Kenjutsu (剣術), which predates modern kendo, is the art of using the Japanese sword. The term usually refers to the methods or techniques of swordsmanship of traditional schools, called Koryū (古流), i.e. Japanese martial art schools that were founded before 1868 (Meiji restoration).
Although Kendō (剣道,lit. “The way of the sword”) can be used to indicate Japanese swordsmanship in general, these days it is most often used for what can be called “Shinai-kendo” (modern kendo using bamboo swords, called “shinai”).
Kenjutsu would flourish in the late Edo period, before to go into a temporary decline following the Meiji Restoration, when Japan started with the development of modern, European-style armed forces. Kenjutsu became unpopular until, in 1879, the Tokyo Police Force and later the army initiated Kenjutsu practices again. However, after the Meiji restoration, modern disciplines were preferred over old traditions. Parallel to the development of kendo, several Iaido organizations emerged, following the general trend to replace the suffix “-jutsu” with “-dō” in order to emphasize the spiritual/philosophical aspect. The quick-drawing sword techniques (known as “Batttōjutsu”) were turned into the martial art called “Iaidō” ("the Way of Harmonious being”).
After Japan's defeat and occupation in 1945 by the Allied Powers public instruction in Kendo was banned because of its involvement in wartime indoctrination. It was not fully rehabilitated until 1953 after the Korean War had ended. At that time, few people were as influential as Sasamori Junzō (1886—1976), who founded and served as the president of the Zen Nihon Shinai Kyogi Renmei (All Japan Federation for Bamboo Stick Competition). Sasamori Junzō besides being Sōke Ono Ha Ittō Ryū also achieved 10th dan and was author of the book “This is kendo”. With the focus on competition, using shinai (made of bamboo) and typical protective gear, interest in the traditional sword fighting techniques declined again. Moreover, Iaido evolved into one of the most popular sword arts of Japan.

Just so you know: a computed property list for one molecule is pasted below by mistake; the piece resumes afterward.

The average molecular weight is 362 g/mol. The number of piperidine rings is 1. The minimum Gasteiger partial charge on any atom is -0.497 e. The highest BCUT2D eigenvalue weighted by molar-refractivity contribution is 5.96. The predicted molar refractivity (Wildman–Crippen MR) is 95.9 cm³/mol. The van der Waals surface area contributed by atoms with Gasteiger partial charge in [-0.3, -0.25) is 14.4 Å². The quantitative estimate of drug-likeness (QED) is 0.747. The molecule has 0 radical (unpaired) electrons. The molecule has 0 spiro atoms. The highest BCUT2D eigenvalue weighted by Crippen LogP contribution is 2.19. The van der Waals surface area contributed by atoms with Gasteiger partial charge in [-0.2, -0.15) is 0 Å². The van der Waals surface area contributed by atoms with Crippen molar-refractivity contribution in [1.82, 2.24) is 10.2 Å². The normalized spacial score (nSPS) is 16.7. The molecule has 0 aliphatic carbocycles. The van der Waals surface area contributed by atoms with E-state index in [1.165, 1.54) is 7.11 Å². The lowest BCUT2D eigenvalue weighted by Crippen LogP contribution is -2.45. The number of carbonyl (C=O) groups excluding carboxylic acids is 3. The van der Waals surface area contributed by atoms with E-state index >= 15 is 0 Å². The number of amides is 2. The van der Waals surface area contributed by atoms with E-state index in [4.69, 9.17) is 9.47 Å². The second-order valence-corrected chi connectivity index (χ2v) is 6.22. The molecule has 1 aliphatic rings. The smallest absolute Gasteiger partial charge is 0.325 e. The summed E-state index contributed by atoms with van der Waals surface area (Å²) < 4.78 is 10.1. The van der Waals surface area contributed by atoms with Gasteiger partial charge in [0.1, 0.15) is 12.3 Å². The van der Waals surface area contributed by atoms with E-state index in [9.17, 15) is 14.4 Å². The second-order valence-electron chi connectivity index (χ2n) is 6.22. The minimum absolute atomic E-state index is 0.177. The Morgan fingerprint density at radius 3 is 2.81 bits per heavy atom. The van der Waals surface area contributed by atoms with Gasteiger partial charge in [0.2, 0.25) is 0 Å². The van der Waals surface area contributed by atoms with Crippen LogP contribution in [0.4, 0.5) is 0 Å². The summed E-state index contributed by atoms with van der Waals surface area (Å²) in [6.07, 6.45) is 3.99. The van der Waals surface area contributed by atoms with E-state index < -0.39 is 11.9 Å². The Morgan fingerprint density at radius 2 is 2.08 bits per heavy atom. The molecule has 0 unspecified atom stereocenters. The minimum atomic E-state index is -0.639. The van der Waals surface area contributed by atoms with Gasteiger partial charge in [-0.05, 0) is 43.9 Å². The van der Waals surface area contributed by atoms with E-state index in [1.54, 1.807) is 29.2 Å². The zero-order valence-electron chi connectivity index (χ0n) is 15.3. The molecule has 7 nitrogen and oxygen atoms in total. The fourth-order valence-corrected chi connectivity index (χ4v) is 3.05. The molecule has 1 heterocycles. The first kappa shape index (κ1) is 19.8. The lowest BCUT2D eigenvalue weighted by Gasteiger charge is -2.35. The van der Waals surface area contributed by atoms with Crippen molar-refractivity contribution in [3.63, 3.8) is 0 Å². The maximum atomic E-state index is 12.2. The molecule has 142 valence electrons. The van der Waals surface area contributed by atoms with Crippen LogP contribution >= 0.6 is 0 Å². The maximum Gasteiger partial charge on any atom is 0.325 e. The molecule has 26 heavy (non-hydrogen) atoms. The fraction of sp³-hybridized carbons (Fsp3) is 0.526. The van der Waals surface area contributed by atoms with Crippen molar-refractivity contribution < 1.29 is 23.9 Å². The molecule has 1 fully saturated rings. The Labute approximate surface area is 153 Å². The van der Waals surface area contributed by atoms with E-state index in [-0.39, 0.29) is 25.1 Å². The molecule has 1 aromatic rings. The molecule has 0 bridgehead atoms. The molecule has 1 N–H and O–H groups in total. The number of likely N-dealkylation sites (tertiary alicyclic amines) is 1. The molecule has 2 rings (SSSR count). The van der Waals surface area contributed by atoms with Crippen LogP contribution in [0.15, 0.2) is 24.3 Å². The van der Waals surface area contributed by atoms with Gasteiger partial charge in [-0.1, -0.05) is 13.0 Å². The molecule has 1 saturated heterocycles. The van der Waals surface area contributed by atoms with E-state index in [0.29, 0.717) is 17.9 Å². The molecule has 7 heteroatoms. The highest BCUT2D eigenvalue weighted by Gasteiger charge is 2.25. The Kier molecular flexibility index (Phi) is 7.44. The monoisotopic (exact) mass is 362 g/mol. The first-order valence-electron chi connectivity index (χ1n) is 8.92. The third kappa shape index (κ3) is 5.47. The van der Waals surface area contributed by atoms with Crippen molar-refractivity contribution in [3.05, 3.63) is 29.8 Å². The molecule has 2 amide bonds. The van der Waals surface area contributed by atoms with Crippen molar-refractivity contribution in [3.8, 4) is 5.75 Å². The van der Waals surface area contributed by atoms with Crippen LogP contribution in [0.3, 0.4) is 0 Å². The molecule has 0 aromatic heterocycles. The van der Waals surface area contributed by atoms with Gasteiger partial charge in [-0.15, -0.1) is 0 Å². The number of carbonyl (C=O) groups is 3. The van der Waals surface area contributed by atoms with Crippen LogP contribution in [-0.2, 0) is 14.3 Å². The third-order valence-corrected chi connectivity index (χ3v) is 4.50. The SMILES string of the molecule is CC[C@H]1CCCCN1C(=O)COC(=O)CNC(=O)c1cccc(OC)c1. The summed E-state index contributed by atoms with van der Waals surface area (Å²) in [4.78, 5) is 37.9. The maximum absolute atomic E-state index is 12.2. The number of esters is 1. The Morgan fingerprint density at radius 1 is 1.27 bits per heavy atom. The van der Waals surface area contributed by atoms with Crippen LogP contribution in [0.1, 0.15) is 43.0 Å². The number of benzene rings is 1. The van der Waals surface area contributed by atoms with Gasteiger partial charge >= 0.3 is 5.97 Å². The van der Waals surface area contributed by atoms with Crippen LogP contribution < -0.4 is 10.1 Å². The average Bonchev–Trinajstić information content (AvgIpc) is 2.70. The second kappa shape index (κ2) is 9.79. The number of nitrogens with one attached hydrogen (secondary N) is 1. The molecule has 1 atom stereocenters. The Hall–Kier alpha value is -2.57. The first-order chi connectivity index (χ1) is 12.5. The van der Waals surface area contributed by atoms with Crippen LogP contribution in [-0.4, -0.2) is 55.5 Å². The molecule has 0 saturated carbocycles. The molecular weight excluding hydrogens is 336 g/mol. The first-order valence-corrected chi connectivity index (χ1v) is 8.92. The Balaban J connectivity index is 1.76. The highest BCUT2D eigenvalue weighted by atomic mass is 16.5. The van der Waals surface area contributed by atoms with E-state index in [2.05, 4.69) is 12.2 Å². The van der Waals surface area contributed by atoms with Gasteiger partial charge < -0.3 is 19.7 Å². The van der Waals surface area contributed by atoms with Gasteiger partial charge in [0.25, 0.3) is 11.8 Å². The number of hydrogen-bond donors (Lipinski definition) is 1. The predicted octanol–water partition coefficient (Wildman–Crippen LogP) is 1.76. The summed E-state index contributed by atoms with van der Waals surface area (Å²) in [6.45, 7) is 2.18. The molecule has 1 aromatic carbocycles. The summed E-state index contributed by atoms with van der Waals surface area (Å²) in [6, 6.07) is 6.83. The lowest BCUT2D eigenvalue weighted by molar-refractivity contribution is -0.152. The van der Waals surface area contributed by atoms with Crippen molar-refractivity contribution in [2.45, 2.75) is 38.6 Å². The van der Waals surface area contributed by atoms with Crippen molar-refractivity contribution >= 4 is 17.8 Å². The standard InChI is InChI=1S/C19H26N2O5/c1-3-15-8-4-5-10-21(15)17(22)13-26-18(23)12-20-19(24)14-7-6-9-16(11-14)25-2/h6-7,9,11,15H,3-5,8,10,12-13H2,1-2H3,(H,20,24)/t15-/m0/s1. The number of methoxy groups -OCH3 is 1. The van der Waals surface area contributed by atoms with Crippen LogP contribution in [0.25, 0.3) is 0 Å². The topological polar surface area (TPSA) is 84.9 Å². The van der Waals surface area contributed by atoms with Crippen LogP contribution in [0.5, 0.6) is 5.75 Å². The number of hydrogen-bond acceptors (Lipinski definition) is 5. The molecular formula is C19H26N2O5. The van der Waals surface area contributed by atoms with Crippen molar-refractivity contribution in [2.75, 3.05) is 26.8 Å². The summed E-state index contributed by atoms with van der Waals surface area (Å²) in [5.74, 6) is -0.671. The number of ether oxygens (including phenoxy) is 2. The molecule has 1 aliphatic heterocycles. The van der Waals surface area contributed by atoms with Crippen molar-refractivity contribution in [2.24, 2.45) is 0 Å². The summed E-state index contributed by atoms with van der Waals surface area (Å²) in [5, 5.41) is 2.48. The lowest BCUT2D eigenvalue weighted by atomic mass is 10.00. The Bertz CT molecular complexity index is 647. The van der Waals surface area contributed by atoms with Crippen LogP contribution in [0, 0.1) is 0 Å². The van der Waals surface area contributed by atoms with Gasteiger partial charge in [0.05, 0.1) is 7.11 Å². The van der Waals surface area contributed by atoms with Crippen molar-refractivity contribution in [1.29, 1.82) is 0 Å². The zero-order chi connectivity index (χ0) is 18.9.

Despite all this, several old schools survived and continue to preserve their important Japanese heritage. Amongst them, Ono Ha Ittō Ryū (小野派一刀流) still is one of the most influential traditional Kenjutsu schools in Japan.
More information on traditional Japanese schools can be found in the next article: Traditional Japanese Martial Systems